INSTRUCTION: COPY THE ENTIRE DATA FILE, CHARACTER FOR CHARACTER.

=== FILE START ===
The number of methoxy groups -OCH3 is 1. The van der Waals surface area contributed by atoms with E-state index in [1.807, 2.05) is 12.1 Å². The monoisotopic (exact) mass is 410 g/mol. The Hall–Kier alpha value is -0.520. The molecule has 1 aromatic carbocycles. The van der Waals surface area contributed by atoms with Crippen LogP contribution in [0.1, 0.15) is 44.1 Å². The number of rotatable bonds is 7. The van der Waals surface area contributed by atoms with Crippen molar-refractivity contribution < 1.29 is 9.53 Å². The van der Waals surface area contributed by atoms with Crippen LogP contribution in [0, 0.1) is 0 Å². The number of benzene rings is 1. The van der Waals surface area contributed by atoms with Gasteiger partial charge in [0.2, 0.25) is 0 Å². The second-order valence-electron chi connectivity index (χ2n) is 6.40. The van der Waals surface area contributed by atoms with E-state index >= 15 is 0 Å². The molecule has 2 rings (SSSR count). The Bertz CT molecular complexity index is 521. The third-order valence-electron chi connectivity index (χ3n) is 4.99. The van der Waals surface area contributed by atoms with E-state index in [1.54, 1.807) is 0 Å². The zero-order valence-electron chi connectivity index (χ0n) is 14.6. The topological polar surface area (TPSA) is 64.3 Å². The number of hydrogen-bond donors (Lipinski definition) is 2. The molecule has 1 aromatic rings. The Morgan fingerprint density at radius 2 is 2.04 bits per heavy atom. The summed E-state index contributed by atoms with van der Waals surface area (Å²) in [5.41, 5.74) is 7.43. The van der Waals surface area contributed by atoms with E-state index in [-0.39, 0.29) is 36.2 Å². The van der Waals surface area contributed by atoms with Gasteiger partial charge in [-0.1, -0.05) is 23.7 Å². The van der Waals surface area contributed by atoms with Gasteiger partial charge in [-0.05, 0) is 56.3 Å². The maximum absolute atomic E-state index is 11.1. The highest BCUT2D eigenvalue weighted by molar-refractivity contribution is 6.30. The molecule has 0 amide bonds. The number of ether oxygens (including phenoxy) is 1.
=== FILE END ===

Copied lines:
The number of methoxy groups -OCH3 is 1. The van der Waals surface area contributed by atoms with E-state index in [1.807, 2.05) is 12.1 Å². The monoisotopic (exact) mass is 410 g/mol. The Hall–Kier alpha value is -0.520. The molecule has 1 aromatic carbocycles. The van der Waals surface area contributed by atoms with Crippen LogP contribution in [0.1, 0.15) is 44.1 Å². The number of rotatable bonds is 7. The van der Waals surface area contributed by atoms with Crippen molar-refractivity contribution < 1.29 is 9.53 Å². The van der Waals surface area contributed by atoms with Crippen LogP contribution in [0, 0.1) is 0 Å². The number of benzene rings is 1. The van der Waals surface area contributed by atoms with Gasteiger partial charge in [0.2, 0.25) is 0 Å². The second-order valence-electron chi connectivity index (χ2n) is 6.40. The van der Waals surface area contributed by atoms with E-state index >= 15 is 0 Å². The molecule has 2 rings (SSSR count). The Bertz CT molecular complexity index is 521. The third-order valence-electron chi connectivity index (χ3n) is 4.99. The van der Waals surface area contributed by atoms with E-state index in [1.54, 1.807) is 0 Å². The zero-order valence-electron chi connectivity index (χ0n) is 14.6. The topological polar surface area (TPSA) is 64.3 Å². The number of hydrogen-bond donors (Lipinski definition) is 2. The molecule has 1 aromatic rings. The Morgan fingerprint density at radius 2 is 2.04 bits per heavy atom. The summed E-state index contributed by atoms with van der Waals surface area (Å²) in [5.41, 5.74) is 7.43. The van der Waals surface area contributed by atoms with E-state index in [-0.39, 0.29) is 36.2 Å². The van der Waals surface area contributed by atoms with Gasteiger partial charge in [-0.1, -0.05) is 23.7 Å². The van der Waals surface area contributed by atoms with Gasteiger partial charge in [-0.05, 0) is 56.3 Å². The maximum absolute atomic E-state index is 11.1. The highest BCUT2D eigenvalue weighted by molar-refractivity contribution is 6.30. The molecule has 0 amide bonds. The number of ether oxygens (including phenoxy) is 1.